NEW HAVEN, Conn. — Yale University’s spring semester will be starting on Jan. 25, which is a week later than originally scheduled. And, in addition to being required to be fully vaccinated, boosted and tested upon arrival, undergraduate students are now being told they cannot frequent New Haven's businesses the way they have in the past.
While it’s only a temporary measure, businesses are expecting to be impacted, especially those who rely on dine-in and bar business.
In an email to undergraduate students last week, under Phase 2 of the Arrival Quarantine, Yale students were instructed to avoid local businesses, including retail, restaurants, and bars, as well as those with outdoor drinking or dining until at least Feb. 7.
"Everybody’s responsible, you see everybody here wearing a mask," said Mazin Atout, Manager of Est Est Est Pizza on Chapel St. "Anyone who’s working here they have to sanitize their hands every maybe half an hour, especially when they touch something."
Nearly 80% of his business is from Yale.
Next door at Chap's Grille, they too are following all the safety protocols. And the owner notes that, with students being required to be vaccinated and boosted, he does not understand why this measure is necessary.
"It is a little bit too much, but for the sake of the safety, maybe it’s not," said Khalil Alsankary, the owner of Chap’s Grille, with a smile.
The university says this measure is for the good of public health on the Yale campus and the broader New Haven community.
Some restaurants lease their commercial space from Yale, so they were uncomfortable weighing in.
"Our restaurants have done everything that's been asked of them," said Scott Dolch, President of the Connecticut Restaurant Association. "They've gone over and above and beyond. The ones I've talked to in New Haven specifically in the last week you know they're testing their employees almost on a daily basis."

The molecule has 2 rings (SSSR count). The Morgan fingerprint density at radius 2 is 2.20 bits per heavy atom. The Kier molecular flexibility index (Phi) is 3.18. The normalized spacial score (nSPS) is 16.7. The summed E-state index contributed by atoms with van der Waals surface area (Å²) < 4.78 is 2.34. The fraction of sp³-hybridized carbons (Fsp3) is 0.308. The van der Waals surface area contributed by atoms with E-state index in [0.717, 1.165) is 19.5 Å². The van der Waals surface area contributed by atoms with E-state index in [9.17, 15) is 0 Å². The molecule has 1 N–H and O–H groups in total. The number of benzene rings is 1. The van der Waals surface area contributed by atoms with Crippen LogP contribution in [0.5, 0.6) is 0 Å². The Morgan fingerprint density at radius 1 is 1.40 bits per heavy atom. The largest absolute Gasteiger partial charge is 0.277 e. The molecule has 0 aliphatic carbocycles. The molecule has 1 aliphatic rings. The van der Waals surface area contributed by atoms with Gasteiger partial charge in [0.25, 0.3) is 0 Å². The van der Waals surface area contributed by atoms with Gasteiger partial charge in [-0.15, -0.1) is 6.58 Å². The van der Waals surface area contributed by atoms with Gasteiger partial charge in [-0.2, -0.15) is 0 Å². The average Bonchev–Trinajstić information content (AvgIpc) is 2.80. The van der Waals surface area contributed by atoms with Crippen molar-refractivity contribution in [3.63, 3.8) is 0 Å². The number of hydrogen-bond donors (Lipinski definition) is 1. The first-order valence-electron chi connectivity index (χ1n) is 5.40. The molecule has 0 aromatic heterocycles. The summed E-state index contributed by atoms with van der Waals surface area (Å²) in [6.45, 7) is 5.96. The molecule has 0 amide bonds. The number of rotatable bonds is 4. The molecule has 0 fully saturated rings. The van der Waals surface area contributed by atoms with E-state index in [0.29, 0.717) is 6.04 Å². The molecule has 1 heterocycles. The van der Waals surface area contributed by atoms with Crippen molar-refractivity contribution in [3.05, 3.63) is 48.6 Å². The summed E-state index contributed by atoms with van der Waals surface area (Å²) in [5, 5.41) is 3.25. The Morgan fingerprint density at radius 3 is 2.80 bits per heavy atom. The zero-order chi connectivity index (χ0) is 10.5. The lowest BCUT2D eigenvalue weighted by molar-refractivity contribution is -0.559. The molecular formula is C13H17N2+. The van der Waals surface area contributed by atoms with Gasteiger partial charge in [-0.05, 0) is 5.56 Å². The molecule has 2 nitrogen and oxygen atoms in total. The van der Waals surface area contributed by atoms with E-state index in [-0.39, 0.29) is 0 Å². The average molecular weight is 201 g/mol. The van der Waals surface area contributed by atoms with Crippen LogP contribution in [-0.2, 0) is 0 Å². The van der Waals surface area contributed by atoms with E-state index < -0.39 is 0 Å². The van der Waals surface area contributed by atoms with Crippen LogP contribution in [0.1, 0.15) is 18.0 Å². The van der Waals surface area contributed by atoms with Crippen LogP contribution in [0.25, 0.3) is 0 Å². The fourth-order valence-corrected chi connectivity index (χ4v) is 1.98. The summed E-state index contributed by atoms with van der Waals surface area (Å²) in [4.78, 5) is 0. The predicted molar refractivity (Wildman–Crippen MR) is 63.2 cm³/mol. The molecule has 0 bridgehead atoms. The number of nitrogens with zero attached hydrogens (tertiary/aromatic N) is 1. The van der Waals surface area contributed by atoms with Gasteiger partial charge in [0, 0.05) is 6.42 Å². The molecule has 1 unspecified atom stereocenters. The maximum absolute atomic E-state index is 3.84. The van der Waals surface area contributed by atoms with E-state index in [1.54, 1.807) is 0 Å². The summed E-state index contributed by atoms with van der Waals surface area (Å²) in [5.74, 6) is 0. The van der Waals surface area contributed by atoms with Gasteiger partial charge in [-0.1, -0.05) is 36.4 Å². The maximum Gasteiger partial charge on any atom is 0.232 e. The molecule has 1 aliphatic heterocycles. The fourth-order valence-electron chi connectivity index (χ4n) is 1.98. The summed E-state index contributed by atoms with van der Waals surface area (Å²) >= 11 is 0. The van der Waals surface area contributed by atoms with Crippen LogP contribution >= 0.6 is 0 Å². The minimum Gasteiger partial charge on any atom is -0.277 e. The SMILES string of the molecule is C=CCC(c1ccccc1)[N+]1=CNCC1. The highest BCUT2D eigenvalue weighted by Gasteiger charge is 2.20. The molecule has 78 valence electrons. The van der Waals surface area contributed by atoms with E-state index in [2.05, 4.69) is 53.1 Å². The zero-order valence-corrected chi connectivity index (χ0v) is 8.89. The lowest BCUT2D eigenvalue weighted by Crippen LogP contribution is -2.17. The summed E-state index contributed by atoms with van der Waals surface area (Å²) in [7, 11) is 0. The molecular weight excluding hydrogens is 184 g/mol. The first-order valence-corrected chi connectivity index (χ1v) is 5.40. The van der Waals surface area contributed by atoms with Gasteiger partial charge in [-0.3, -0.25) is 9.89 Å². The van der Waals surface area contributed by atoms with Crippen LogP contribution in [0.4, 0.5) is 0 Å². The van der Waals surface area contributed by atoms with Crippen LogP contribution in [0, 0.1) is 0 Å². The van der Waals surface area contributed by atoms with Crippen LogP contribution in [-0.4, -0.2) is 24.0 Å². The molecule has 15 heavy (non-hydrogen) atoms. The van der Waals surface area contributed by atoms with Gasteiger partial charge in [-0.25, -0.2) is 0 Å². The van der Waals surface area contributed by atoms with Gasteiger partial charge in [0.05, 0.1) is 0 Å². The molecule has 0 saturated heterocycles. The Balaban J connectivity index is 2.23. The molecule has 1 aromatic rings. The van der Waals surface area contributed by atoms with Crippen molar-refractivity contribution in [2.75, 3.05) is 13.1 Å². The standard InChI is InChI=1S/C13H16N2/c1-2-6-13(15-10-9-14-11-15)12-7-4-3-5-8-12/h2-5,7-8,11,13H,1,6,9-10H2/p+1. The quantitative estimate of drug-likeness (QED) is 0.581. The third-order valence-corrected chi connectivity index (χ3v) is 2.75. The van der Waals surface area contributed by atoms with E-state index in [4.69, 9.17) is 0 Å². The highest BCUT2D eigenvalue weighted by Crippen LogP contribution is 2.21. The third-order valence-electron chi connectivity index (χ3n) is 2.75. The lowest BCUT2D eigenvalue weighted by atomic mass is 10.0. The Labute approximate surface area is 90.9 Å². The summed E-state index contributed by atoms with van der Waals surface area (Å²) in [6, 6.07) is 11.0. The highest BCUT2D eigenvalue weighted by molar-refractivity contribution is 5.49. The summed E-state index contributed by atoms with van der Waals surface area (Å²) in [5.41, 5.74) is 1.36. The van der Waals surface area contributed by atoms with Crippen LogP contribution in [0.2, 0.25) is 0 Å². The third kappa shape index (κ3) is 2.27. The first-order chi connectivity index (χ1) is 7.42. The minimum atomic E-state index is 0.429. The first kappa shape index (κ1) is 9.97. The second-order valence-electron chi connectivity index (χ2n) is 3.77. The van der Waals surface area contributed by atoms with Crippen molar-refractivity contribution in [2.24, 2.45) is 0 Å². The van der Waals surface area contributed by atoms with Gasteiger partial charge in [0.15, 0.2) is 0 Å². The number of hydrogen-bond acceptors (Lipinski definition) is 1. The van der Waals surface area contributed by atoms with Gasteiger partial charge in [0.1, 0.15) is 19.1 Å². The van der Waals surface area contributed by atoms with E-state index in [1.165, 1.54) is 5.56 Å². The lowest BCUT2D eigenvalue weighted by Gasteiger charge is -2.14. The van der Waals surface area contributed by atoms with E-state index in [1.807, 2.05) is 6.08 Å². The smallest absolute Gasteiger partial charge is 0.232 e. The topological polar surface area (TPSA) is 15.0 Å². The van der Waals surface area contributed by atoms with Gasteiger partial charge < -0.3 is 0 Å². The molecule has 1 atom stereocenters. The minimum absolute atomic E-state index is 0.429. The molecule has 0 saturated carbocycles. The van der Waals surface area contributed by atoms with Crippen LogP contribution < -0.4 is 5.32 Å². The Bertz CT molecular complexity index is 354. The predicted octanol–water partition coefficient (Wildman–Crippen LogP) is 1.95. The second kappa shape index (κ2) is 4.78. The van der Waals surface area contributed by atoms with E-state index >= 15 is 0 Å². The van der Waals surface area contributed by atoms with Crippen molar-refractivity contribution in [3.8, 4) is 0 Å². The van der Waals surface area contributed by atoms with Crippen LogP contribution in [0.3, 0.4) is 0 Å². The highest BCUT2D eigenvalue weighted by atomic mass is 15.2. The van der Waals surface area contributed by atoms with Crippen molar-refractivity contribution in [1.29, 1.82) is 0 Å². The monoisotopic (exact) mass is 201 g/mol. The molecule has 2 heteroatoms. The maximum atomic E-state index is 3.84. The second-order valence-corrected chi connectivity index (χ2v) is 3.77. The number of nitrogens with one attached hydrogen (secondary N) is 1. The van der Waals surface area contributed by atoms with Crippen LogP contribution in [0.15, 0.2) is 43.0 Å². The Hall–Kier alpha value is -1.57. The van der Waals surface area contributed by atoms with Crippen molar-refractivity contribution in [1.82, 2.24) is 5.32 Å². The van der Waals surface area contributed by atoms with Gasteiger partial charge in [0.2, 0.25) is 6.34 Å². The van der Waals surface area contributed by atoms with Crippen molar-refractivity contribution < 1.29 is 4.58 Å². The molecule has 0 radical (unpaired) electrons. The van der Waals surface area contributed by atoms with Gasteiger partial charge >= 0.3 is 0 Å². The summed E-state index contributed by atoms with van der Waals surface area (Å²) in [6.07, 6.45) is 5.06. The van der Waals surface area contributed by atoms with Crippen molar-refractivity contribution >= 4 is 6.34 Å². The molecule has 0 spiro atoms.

But the owner of Claire's Cornercopia, a New Haven staple for 46 years, applauds the university.
"Students return to school to go to Yale from all over the world, and I think it's prudent," said Claire Criscuolo. "I think it's the smartest thing to let them wait two weeks before they come in."
The concern is, what if the university's requirement lasts longer than two weeks? Yale said they will review the city's positivity rate on Feb. 7.
"I would say our restaurants are as safe as any place on campus or any off-campus housing or restaurants and are probably even safer with the protocols they have," Dolch said.
New Haven Mayor Justin Elicker described Yale's requirement as a bit over the top.
"Our local businesses are really struggling right now, and the fact of the matter is that the university community is a main driver for the economic support of our businesses," said Elicker.
Yale says its undergraduate students may frequent local businesses, who provide curbside, or sidewalk pick up during this quarantine period.
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